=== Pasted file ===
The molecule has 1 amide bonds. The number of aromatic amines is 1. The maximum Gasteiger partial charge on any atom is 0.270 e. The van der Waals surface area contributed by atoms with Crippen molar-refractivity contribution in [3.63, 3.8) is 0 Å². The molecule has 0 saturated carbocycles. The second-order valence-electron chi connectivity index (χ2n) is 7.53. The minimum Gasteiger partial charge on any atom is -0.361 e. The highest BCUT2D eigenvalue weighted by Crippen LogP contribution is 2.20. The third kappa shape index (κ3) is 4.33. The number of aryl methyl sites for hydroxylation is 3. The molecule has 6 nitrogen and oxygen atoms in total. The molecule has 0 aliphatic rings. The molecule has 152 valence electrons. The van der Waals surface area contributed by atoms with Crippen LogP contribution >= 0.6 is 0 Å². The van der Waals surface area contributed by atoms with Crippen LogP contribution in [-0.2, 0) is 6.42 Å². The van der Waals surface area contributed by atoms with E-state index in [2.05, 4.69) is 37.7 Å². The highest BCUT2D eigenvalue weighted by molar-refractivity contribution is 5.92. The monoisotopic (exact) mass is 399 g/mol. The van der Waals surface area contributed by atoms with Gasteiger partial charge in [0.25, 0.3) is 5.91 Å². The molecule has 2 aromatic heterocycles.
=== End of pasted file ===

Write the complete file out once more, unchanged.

The molecule has 1 amide bonds. The number of aromatic amines is 1. The maximum Gasteiger partial charge on any atom is 0.270 e. The van der Waals surface area contributed by atoms with Crippen molar-refractivity contribution in [3.63, 3.8) is 0 Å². The molecule has 0 saturated carbocycles. The second-order valence-electron chi connectivity index (χ2n) is 7.53. The minimum Gasteiger partial charge on any atom is -0.361 e. The highest BCUT2D eigenvalue weighted by Crippen LogP contribution is 2.20. The third kappa shape index (κ3) is 4.33. The number of aryl methyl sites for hydroxylation is 3. The molecule has 6 nitrogen and oxygen atoms in total. The molecule has 0 aliphatic rings. The molecule has 152 valence electrons. The van der Waals surface area contributed by atoms with Crippen LogP contribution >= 0.6 is 0 Å². The van der Waals surface area contributed by atoms with Crippen LogP contribution in [-0.2, 0) is 6.42 Å². The van der Waals surface area contributed by atoms with E-state index in [2.05, 4.69) is 37.7 Å². The highest BCUT2D eigenvalue weighted by molar-refractivity contribution is 5.92. The monoisotopic (exact) mass is 399 g/mol. The van der Waals surface area contributed by atoms with Gasteiger partial charge in [0.25, 0.3) is 5.91 Å². The molecule has 2 aromatic heterocycles.